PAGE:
Ex-cop invents body armor for cars that could save lives

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9 p.m. Extra: Vehicle Armor

It was a scene that no one will forget in north Hollywood back in 1997 when two heavily-armored bank robbers with AK-47's opened fire injuring several Los Angeles police officers and civilians.

While the only two killed that day were the suspects, it sparked a debate on the firearms they had and the ones patrol officers did not.

Fred Howard, a former police officers, says, "The notorious Hollywood shooting is one example of a system, if we had a system, that could of I think reduced injury that were a result of that confrontation." He adds, "Right here the officers pull up and engage the bad guy right here. As you can see, there is no cover here. How much better would it have been to have something like this?"

Howard believes another level of protection the officers could have used that day is his invention, the Phoenix Centurion Rapid Deployment Vehicle Armor System, which is body armor for cars.

Howard explains, "It's a detachable armor system that can be opened remotely. It can be put in your trunk. It can be formed as part of the vehicle. It can act as a command post and it can act as an obstructive point, it's just multi-faceted." He goes on to show 3TV a part that, "Will reduce visibility, so you're not a target. It will protect your feet. You can make it different lengths so there all kinds of applications for the Phoenix Centurion."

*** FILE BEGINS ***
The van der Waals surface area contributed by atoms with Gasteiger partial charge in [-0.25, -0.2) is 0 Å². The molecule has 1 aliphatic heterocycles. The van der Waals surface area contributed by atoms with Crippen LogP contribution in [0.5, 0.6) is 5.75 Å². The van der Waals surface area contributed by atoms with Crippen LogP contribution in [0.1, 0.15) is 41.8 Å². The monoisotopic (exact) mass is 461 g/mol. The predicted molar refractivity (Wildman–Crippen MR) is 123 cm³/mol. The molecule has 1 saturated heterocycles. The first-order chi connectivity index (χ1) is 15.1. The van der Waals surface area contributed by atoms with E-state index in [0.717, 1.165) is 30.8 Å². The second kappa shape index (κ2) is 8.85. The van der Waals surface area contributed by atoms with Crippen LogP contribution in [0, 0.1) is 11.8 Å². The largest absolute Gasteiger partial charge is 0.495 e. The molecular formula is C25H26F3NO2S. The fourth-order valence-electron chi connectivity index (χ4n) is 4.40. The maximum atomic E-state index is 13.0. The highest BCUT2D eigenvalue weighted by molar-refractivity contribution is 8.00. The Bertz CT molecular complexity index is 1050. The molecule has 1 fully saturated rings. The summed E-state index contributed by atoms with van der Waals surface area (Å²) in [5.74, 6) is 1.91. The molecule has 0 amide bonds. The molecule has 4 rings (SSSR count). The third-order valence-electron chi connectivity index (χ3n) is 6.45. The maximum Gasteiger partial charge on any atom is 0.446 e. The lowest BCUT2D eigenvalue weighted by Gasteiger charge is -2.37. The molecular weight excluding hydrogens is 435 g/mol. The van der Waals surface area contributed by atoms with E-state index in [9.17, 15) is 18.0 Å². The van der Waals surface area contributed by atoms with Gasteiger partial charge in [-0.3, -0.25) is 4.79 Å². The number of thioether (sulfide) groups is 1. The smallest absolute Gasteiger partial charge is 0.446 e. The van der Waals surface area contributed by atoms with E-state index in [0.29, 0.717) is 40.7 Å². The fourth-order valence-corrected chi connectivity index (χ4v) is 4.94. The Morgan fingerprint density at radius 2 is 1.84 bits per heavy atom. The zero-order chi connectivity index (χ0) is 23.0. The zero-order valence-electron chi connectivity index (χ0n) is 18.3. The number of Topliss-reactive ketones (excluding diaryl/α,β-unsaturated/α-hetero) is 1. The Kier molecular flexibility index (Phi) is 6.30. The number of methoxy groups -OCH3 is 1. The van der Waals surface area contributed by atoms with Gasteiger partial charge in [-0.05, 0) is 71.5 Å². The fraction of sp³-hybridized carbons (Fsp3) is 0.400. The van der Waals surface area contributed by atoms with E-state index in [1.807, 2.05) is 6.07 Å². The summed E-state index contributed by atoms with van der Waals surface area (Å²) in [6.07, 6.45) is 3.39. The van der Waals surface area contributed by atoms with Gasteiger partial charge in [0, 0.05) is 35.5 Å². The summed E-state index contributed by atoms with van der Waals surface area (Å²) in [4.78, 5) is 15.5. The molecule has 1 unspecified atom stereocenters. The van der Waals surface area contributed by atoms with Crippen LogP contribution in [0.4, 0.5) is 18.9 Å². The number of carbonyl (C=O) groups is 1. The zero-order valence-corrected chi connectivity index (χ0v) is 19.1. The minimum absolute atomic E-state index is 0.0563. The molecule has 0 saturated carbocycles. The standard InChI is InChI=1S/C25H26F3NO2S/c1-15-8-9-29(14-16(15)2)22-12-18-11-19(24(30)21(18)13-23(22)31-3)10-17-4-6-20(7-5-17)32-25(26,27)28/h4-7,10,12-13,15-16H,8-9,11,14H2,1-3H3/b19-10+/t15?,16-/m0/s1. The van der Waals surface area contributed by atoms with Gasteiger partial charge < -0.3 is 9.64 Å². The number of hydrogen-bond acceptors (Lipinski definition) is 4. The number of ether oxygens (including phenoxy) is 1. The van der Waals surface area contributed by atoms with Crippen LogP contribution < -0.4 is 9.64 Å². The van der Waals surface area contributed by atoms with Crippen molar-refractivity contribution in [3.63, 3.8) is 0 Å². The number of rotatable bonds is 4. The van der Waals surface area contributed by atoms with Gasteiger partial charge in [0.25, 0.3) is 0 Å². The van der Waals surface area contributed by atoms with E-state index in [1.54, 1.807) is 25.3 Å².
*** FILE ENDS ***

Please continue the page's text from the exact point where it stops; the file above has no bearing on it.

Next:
The product, which is made of ballistic material, is still in the beginning stages.

While you can get a miniature prototype that Howard sells now, he is hoping someone will want to help him take the Phoenix Centurion mainstream.

Howard believes it will not only benefit law enforcement but also the military and even Homeland Security.

Howard says, "It's not designed to stop every bullet in the world. It's not going to give you 100% protection, but it's going to give you more than your standard officer has."

He decided to test out the material at Shooter's World in Phoenix. He explains, "What you're seeing now is the raw material, the actually steel it's composed of so it looks different, but it's the same material in the centurion."

Howard adds, "As you can see if you can look close there are different spatters and what those are, are lead in the bullets exploding and there was no penetration or dent with any of the handguns whatsoever in the armor."

Howard says only a small dent was made with the AK-47. If you take a look at what happens when shots are fired into a vehicle without the armor, you think what the consequences could have been if it had been more than a test."

Howard admits, "Phoenix Centurion will succeed if it just saves one life, ok, but nothing costs more than a life lost, so it will be successful."

If you would like to find out more information about this body armor for cars or you are interested in investing with the company, you can contact Fred Howard at Phoenix Centurion Rapid Deployment Vehicle Armor by emailing him at or log on to .